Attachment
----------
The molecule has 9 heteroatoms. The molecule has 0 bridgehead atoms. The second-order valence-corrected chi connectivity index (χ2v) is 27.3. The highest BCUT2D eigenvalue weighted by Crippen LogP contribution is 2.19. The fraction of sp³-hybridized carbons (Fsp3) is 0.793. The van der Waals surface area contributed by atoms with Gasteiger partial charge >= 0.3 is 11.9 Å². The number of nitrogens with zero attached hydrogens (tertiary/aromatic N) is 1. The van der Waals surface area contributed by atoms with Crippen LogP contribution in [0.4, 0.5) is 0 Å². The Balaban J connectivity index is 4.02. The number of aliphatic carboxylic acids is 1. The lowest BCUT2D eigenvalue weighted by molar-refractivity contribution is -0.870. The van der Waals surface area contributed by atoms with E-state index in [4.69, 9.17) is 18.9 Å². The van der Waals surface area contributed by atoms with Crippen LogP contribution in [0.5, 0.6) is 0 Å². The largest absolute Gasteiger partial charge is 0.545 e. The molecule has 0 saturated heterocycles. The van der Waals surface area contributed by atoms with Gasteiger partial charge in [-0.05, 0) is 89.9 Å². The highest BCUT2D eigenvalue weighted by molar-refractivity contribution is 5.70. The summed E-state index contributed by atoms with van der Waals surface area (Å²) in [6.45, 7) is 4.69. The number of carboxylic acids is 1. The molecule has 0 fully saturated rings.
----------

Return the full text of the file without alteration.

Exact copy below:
The molecule has 9 heteroatoms. The molecule has 0 bridgehead atoms. The second-order valence-corrected chi connectivity index (χ2v) is 27.3. The highest BCUT2D eigenvalue weighted by Crippen LogP contribution is 2.19. The fraction of sp³-hybridized carbons (Fsp3) is 0.793. The van der Waals surface area contributed by atoms with Gasteiger partial charge >= 0.3 is 11.9 Å². The number of nitrogens with zero attached hydrogens (tertiary/aromatic N) is 1. The van der Waals surface area contributed by atoms with Crippen LogP contribution in [0.4, 0.5) is 0 Å². The Balaban J connectivity index is 4.02. The number of aliphatic carboxylic acids is 1. The lowest BCUT2D eigenvalue weighted by molar-refractivity contribution is -0.870. The van der Waals surface area contributed by atoms with E-state index in [4.69, 9.17) is 18.9 Å². The van der Waals surface area contributed by atoms with Crippen LogP contribution in [0.5, 0.6) is 0 Å². The largest absolute Gasteiger partial charge is 0.545 e. The molecule has 0 saturated heterocycles. The van der Waals surface area contributed by atoms with Gasteiger partial charge in [-0.05, 0) is 89.9 Å². The highest BCUT2D eigenvalue weighted by molar-refractivity contribution is 5.70. The summed E-state index contributed by atoms with van der Waals surface area (Å²) in [6.45, 7) is 4.69. The number of carboxylic acids is 1. The molecule has 0 fully saturated rings.